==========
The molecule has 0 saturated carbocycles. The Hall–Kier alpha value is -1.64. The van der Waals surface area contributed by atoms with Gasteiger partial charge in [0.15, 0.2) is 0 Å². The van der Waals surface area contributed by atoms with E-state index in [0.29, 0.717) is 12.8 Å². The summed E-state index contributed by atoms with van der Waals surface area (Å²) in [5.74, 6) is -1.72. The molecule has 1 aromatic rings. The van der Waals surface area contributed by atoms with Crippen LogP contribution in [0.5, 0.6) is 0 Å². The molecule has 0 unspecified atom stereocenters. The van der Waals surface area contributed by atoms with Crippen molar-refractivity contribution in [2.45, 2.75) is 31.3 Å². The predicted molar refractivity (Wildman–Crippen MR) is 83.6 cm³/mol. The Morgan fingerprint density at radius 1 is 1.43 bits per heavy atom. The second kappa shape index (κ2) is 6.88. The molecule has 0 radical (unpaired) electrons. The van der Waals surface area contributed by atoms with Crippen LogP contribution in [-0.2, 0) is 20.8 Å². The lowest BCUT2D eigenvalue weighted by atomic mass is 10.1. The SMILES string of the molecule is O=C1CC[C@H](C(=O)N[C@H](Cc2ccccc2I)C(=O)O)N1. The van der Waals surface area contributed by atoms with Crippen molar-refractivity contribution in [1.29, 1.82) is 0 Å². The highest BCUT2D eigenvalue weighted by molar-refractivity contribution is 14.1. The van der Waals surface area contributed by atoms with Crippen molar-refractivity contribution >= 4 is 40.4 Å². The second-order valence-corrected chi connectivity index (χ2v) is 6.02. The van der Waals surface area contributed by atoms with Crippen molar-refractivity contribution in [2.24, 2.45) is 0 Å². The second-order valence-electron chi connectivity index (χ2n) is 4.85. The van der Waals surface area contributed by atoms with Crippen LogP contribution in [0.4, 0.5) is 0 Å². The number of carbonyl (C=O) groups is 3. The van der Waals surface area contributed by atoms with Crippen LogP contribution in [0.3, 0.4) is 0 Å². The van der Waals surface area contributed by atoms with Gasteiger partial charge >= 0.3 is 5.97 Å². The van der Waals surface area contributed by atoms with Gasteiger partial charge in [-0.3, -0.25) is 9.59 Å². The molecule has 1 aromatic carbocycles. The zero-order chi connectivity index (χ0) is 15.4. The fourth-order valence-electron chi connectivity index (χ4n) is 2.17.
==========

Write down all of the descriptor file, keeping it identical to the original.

The molecule has 0 saturated carbocycles. The Hall–Kier alpha value is -1.64. The van der Waals surface area contributed by atoms with Gasteiger partial charge in [0.15, 0.2) is 0 Å². The van der Waals surface area contributed by atoms with E-state index in [0.29, 0.717) is 12.8 Å². The summed E-state index contributed by atoms with van der Waals surface area (Å²) in [5.74, 6) is -1.72. The molecule has 1 aromatic rings. The van der Waals surface area contributed by atoms with Crippen LogP contribution in [0.5, 0.6) is 0 Å². The molecule has 0 unspecified atom stereocenters. The van der Waals surface area contributed by atoms with Crippen molar-refractivity contribution in [2.45, 2.75) is 31.3 Å². The predicted molar refractivity (Wildman–Crippen MR) is 83.6 cm³/mol. The Morgan fingerprint density at radius 1 is 1.43 bits per heavy atom. The second kappa shape index (κ2) is 6.88. The molecule has 0 radical (unpaired) electrons. The van der Waals surface area contributed by atoms with Crippen LogP contribution in [-0.2, 0) is 20.8 Å². The lowest BCUT2D eigenvalue weighted by atomic mass is 10.1. The SMILES string of the molecule is O=C1CC[C@H](C(=O)N[C@H](Cc2ccccc2I)C(=O)O)N1. The van der Waals surface area contributed by atoms with Crippen molar-refractivity contribution in [1.29, 1.82) is 0 Å². The highest BCUT2D eigenvalue weighted by molar-refractivity contribution is 14.1. The van der Waals surface area contributed by atoms with Crippen molar-refractivity contribution >= 4 is 40.4 Å². The second-order valence-corrected chi connectivity index (χ2v) is 6.02. The van der Waals surface area contributed by atoms with Crippen molar-refractivity contribution in [2.24, 2.45) is 0 Å². The second-order valence-electron chi connectivity index (χ2n) is 4.85. The van der Waals surface area contributed by atoms with Crippen LogP contribution in [0.4, 0.5) is 0 Å². The number of carbonyl (C=O) groups is 3. The van der Waals surface area contributed by atoms with Crippen LogP contribution in [0.3, 0.4) is 0 Å². The van der Waals surface area contributed by atoms with Gasteiger partial charge >= 0.3 is 5.97 Å². The van der Waals surface area contributed by atoms with Gasteiger partial charge in [-0.3, -0.25) is 9.59 Å². The molecule has 1 aromatic carbocycles. The zero-order chi connectivity index (χ0) is 15.4. The fourth-order valence-electron chi connectivity index (χ4n) is 2.17.